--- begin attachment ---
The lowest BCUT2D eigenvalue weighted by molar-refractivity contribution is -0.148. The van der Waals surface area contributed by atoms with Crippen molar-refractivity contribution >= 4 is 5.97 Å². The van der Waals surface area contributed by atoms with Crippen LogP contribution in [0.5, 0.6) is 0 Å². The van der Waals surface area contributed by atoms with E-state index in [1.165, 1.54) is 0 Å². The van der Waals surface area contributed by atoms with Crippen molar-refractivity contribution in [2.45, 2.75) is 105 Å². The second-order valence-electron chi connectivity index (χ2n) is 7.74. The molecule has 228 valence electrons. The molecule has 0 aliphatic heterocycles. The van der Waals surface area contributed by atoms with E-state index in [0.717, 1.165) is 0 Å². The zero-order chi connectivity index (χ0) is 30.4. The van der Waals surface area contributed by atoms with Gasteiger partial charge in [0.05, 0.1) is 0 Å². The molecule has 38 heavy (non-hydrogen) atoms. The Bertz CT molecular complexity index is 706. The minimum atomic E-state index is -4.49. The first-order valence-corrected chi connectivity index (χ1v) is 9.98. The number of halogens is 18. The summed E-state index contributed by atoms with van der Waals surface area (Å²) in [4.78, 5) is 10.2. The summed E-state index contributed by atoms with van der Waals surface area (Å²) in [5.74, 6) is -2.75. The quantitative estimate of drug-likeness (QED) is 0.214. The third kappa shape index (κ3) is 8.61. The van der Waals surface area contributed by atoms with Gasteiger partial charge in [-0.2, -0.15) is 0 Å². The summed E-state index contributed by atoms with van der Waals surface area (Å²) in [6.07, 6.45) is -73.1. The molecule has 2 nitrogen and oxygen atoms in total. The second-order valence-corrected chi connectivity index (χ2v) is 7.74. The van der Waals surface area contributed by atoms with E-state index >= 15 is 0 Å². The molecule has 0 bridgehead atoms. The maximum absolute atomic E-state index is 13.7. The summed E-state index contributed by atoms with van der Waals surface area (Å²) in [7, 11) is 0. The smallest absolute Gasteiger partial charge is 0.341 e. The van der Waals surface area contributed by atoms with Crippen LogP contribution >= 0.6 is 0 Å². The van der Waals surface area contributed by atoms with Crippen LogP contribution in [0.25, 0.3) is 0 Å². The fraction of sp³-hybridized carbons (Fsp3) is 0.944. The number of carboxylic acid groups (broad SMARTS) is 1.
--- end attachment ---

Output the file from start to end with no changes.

The lowest BCUT2D eigenvalue weighted by molar-refractivity contribution is -0.148. The van der Waals surface area contributed by atoms with Crippen molar-refractivity contribution >= 4 is 5.97 Å². The van der Waals surface area contributed by atoms with Crippen LogP contribution in [0.5, 0.6) is 0 Å². The van der Waals surface area contributed by atoms with E-state index in [1.165, 1.54) is 0 Å². The van der Waals surface area contributed by atoms with Crippen molar-refractivity contribution in [2.45, 2.75) is 105 Å². The second-order valence-electron chi connectivity index (χ2n) is 7.74. The molecule has 228 valence electrons. The molecule has 0 aliphatic heterocycles. The van der Waals surface area contributed by atoms with E-state index in [0.717, 1.165) is 0 Å². The zero-order chi connectivity index (χ0) is 30.4. The van der Waals surface area contributed by atoms with Gasteiger partial charge in [0.05, 0.1) is 0 Å². The molecule has 38 heavy (non-hydrogen) atoms. The Bertz CT molecular complexity index is 706. The minimum atomic E-state index is -4.49. The first-order valence-corrected chi connectivity index (χ1v) is 9.98. The number of halogens is 18. The summed E-state index contributed by atoms with van der Waals surface area (Å²) in [4.78, 5) is 10.2. The summed E-state index contributed by atoms with van der Waals surface area (Å²) in [5.74, 6) is -2.75. The quantitative estimate of drug-likeness (QED) is 0.214. The third kappa shape index (κ3) is 8.61. The van der Waals surface area contributed by atoms with Gasteiger partial charge in [-0.2, -0.15) is 0 Å². The summed E-state index contributed by atoms with van der Waals surface area (Å²) in [6.07, 6.45) is -73.1. The molecule has 2 nitrogen and oxygen atoms in total. The second-order valence-corrected chi connectivity index (χ2v) is 7.74. The van der Waals surface area contributed by atoms with E-state index >= 15 is 0 Å². The molecule has 0 bridgehead atoms. The maximum absolute atomic E-state index is 13.7. The summed E-state index contributed by atoms with van der Waals surface area (Å²) in [7, 11) is 0. The smallest absolute Gasteiger partial charge is 0.341 e. The van der Waals surface area contributed by atoms with Crippen LogP contribution >= 0.6 is 0 Å². The van der Waals surface area contributed by atoms with Crippen LogP contribution in [0.25, 0.3) is 0 Å². The fraction of sp³-hybridized carbons (Fsp3) is 0.944. The number of carboxylic acid groups (broad SMARTS) is 1.